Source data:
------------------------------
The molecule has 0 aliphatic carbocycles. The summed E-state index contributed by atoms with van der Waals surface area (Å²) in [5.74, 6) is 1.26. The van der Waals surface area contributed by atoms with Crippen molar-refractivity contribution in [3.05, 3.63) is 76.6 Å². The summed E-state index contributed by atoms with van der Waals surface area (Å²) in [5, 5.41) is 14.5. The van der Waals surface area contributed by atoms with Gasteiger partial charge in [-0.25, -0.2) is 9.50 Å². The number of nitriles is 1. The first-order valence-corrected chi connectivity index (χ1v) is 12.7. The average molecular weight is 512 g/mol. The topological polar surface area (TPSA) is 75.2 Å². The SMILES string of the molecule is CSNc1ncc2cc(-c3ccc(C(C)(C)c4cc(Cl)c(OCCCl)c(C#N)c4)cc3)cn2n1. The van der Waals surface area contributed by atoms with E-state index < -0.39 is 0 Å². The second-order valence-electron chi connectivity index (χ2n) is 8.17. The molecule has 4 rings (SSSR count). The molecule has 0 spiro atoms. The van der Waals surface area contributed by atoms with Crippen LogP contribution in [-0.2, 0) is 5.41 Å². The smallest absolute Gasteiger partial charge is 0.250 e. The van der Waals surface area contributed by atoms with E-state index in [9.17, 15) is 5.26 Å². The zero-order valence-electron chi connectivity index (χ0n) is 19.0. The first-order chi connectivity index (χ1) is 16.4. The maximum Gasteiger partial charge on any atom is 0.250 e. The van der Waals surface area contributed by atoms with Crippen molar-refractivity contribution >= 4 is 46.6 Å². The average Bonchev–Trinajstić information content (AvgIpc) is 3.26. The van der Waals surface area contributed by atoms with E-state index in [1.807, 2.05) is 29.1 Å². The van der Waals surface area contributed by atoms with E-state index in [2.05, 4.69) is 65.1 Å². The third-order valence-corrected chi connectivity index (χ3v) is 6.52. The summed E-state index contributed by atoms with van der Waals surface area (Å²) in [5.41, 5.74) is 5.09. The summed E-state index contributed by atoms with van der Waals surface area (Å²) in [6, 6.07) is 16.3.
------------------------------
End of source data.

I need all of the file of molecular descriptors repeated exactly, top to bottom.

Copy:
The molecule has 0 aliphatic carbocycles. The summed E-state index contributed by atoms with van der Waals surface area (Å²) in [5.74, 6) is 1.26. The van der Waals surface area contributed by atoms with Crippen molar-refractivity contribution in [3.05, 3.63) is 76.6 Å². The summed E-state index contributed by atoms with van der Waals surface area (Å²) in [5, 5.41) is 14.5. The van der Waals surface area contributed by atoms with Gasteiger partial charge in [-0.25, -0.2) is 9.50 Å². The number of nitriles is 1. The first-order valence-corrected chi connectivity index (χ1v) is 12.7. The average molecular weight is 512 g/mol. The topological polar surface area (TPSA) is 75.2 Å². The SMILES string of the molecule is CSNc1ncc2cc(-c3ccc(C(C)(C)c4cc(Cl)c(OCCCl)c(C#N)c4)cc3)cn2n1. The van der Waals surface area contributed by atoms with E-state index < -0.39 is 0 Å². The second-order valence-electron chi connectivity index (χ2n) is 8.17. The molecule has 4 rings (SSSR count). The molecule has 0 spiro atoms. The van der Waals surface area contributed by atoms with Crippen LogP contribution in [-0.2, 0) is 5.41 Å². The smallest absolute Gasteiger partial charge is 0.250 e. The van der Waals surface area contributed by atoms with E-state index in [9.17, 15) is 5.26 Å². The zero-order valence-electron chi connectivity index (χ0n) is 19.0. The first-order chi connectivity index (χ1) is 16.4. The maximum Gasteiger partial charge on any atom is 0.250 e. The van der Waals surface area contributed by atoms with Crippen molar-refractivity contribution >= 4 is 46.6 Å². The average Bonchev–Trinajstić information content (AvgIpc) is 3.26. The van der Waals surface area contributed by atoms with E-state index in [1.807, 2.05) is 29.1 Å². The van der Waals surface area contributed by atoms with E-state index in [2.05, 4.69) is 65.1 Å². The third-order valence-corrected chi connectivity index (χ3v) is 6.52. The summed E-state index contributed by atoms with van der Waals surface area (Å²) in [5.41, 5.74) is 5.09. The summed E-state index contributed by atoms with van der Waals surface area (Å²) in [6, 6.07) is 16.3.